According to the BabyCenter website, 2016 has seen more and more parents turning to the the glamourous era for inspiration when it comes to naming their little ones.
While some mums and dads play it safe and go for evergreen names such as Jack and Emily, which regularly appear in the top ten, others are keen to find something less familiar - opting for everything from Mabel to Buster.
In the search for baby names that haven’t become commonplace today parents are turning back the clock beyond their parents’ generation to those of their grandparents and great-grandparents.
Evoking images of black-and-white film stars oozing class and sophistication during Hollywood’s heyday, vintage names such as Audrey, Clark, Ingrid and Humphrey are starting to appear.
BabyCenter mum Gemma says she’s heard lots of talk about the “100-year rule”, explaining where this new trend has come from.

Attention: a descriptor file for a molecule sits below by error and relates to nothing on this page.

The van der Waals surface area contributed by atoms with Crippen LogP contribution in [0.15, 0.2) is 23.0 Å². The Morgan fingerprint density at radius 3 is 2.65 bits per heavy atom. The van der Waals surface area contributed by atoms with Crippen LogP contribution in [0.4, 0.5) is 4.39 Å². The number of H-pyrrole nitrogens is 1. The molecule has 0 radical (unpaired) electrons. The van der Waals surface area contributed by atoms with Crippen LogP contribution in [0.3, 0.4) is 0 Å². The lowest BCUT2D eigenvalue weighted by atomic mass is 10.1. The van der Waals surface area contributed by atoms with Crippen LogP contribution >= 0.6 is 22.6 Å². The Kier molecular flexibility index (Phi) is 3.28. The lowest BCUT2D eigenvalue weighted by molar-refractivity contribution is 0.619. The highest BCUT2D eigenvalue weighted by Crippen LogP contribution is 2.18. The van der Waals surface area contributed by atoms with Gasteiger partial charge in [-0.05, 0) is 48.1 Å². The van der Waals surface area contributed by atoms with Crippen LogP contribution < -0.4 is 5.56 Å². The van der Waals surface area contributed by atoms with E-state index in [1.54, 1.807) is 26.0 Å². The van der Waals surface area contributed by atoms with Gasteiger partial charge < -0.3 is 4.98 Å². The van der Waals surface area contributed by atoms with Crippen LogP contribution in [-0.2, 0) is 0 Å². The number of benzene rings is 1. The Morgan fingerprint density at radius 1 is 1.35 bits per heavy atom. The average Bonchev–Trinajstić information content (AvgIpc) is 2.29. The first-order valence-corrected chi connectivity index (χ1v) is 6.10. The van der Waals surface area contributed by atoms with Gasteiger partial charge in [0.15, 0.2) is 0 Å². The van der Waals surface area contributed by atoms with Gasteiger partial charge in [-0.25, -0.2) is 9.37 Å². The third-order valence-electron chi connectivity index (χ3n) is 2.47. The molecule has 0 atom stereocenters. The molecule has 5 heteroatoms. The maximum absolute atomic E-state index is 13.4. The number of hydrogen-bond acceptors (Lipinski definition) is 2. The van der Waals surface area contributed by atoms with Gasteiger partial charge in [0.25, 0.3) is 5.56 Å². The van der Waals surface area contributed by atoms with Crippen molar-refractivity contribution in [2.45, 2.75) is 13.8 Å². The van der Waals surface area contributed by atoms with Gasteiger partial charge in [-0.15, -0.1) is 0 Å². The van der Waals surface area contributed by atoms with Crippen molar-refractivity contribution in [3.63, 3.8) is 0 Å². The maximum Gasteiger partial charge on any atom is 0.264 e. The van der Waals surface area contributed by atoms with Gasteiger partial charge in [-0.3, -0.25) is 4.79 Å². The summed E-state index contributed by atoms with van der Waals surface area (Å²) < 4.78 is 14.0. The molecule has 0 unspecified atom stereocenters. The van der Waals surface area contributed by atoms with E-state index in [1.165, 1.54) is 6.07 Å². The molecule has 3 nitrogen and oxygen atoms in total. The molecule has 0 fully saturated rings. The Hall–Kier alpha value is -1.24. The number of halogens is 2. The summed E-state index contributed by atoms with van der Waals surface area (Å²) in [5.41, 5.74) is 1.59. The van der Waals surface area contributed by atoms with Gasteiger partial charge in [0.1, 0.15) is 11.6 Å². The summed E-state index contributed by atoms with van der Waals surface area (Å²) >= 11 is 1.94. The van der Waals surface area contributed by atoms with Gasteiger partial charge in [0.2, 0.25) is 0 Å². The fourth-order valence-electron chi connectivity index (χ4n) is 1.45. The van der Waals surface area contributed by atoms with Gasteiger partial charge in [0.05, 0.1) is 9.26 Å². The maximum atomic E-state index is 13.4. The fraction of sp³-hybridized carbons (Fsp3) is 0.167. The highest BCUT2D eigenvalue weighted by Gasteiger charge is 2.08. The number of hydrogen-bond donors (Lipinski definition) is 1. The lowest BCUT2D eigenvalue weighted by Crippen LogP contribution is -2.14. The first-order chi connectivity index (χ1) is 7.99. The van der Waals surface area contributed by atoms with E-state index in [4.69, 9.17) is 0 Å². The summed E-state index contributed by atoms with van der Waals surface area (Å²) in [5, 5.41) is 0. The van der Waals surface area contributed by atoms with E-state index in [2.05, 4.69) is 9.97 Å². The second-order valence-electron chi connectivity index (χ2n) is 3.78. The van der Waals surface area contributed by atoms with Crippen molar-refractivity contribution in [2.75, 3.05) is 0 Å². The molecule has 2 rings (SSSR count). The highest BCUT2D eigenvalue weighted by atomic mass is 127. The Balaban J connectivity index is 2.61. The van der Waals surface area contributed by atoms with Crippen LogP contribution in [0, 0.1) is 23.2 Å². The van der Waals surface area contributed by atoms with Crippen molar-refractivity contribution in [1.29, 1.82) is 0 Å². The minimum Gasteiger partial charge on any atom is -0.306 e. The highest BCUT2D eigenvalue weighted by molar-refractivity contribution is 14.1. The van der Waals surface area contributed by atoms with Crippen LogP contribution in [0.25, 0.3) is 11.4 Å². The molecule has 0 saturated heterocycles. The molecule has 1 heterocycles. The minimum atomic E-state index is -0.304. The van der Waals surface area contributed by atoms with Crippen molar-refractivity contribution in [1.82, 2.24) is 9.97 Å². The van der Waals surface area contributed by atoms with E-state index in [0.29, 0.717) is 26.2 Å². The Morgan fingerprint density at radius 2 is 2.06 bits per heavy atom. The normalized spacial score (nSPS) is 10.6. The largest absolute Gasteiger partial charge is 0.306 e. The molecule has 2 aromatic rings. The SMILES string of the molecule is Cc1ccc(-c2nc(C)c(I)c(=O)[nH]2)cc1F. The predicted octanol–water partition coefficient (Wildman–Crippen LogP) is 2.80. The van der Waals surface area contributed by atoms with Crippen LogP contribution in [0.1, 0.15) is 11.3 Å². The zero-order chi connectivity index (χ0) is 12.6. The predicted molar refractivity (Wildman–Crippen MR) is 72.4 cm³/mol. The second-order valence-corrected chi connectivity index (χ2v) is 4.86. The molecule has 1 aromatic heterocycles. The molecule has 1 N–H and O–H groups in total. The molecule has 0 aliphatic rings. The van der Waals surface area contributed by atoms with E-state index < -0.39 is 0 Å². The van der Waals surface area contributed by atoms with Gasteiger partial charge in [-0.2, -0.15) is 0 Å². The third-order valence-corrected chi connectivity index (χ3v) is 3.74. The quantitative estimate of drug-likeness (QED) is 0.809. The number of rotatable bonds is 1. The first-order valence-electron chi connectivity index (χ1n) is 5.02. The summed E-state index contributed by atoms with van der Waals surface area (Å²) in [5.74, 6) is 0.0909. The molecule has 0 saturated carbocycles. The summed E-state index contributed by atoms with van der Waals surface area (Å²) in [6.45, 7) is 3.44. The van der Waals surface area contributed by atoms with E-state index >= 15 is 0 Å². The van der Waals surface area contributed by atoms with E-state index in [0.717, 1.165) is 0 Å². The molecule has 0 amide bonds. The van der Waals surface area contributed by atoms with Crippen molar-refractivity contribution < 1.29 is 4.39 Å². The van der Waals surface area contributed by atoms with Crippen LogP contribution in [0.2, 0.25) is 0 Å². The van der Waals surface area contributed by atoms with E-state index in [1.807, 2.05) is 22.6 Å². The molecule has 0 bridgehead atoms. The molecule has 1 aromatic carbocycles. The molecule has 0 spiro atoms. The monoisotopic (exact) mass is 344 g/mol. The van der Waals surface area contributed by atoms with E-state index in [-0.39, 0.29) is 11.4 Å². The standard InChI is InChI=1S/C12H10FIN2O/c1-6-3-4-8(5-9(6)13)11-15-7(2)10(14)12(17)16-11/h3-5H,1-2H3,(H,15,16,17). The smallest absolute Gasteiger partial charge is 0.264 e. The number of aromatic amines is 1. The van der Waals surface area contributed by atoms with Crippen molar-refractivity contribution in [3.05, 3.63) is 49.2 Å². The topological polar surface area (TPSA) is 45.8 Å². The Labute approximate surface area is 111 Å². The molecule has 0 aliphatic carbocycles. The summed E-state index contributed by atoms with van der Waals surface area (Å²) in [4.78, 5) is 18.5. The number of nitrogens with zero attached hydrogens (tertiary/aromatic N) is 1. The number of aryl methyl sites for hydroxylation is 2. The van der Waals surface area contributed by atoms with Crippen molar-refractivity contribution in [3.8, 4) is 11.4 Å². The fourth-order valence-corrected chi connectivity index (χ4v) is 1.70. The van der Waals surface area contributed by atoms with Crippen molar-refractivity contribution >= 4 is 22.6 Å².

“Names that were popular 100 years ago seem to be the ones that are becoming popular now,” she explains. “Rose and Alfie are examples of these. They were names closely associated with our grandparents’ and great-grandparents’ generations.
“I think that the comeback is partly due to people’s associations with the names. Names that were popular in our parents’ generation - Roger, Carol - we still associate heavily with them and find it hard to imagine a child with those names. But the majority of Roses and Elsies are from a generation further back.”
It’s also thought that names from previous generations are viewed as “classier” and under-used compared with other recent trends. Although give it ten years, when classrooms are packed with Flynns and Letitias, and that attitude might well have changed again.
10 vintage girls’ names
10 vintage boys’ names